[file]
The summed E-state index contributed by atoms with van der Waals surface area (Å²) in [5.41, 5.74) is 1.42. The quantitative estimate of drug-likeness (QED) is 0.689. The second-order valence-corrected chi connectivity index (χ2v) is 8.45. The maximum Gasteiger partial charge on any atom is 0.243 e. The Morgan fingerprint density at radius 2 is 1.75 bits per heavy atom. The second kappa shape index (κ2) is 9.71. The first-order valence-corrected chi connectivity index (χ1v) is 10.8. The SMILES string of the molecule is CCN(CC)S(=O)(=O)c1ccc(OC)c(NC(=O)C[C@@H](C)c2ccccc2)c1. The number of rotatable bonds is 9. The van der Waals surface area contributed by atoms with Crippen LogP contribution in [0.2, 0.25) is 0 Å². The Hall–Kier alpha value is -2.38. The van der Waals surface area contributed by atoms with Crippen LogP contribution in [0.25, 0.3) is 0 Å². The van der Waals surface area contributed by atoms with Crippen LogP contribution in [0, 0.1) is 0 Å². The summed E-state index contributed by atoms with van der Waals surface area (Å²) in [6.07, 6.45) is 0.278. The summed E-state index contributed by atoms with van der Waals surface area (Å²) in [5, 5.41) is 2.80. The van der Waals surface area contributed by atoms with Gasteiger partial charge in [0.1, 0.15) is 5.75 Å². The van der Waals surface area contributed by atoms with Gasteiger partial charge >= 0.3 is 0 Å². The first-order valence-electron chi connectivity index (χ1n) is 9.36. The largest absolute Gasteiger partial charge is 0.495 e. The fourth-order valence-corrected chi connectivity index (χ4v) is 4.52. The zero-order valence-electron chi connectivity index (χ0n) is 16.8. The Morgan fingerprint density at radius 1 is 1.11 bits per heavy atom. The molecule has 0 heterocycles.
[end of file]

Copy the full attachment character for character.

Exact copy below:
The summed E-state index contributed by atoms with van der Waals surface area (Å²) in [5.41, 5.74) is 1.42. The quantitative estimate of drug-likeness (QED) is 0.689. The second-order valence-corrected chi connectivity index (χ2v) is 8.45. The maximum Gasteiger partial charge on any atom is 0.243 e. The Morgan fingerprint density at radius 2 is 1.75 bits per heavy atom. The second kappa shape index (κ2) is 9.71. The first-order valence-corrected chi connectivity index (χ1v) is 10.8. The SMILES string of the molecule is CCN(CC)S(=O)(=O)c1ccc(OC)c(NC(=O)C[C@@H](C)c2ccccc2)c1. The number of rotatable bonds is 9. The van der Waals surface area contributed by atoms with Crippen LogP contribution in [0.2, 0.25) is 0 Å². The Hall–Kier alpha value is -2.38. The van der Waals surface area contributed by atoms with Crippen LogP contribution in [0.25, 0.3) is 0 Å². The van der Waals surface area contributed by atoms with Crippen LogP contribution in [0, 0.1) is 0 Å². The summed E-state index contributed by atoms with van der Waals surface area (Å²) in [6.07, 6.45) is 0.278. The summed E-state index contributed by atoms with van der Waals surface area (Å²) in [5, 5.41) is 2.80. The van der Waals surface area contributed by atoms with Gasteiger partial charge in [0.1, 0.15) is 5.75 Å². The van der Waals surface area contributed by atoms with Gasteiger partial charge >= 0.3 is 0 Å². The first-order valence-electron chi connectivity index (χ1n) is 9.36. The largest absolute Gasteiger partial charge is 0.495 e. The fourth-order valence-corrected chi connectivity index (χ4v) is 4.52. The zero-order valence-electron chi connectivity index (χ0n) is 16.8. The Morgan fingerprint density at radius 1 is 1.11 bits per heavy atom. The molecule has 0 heterocycles.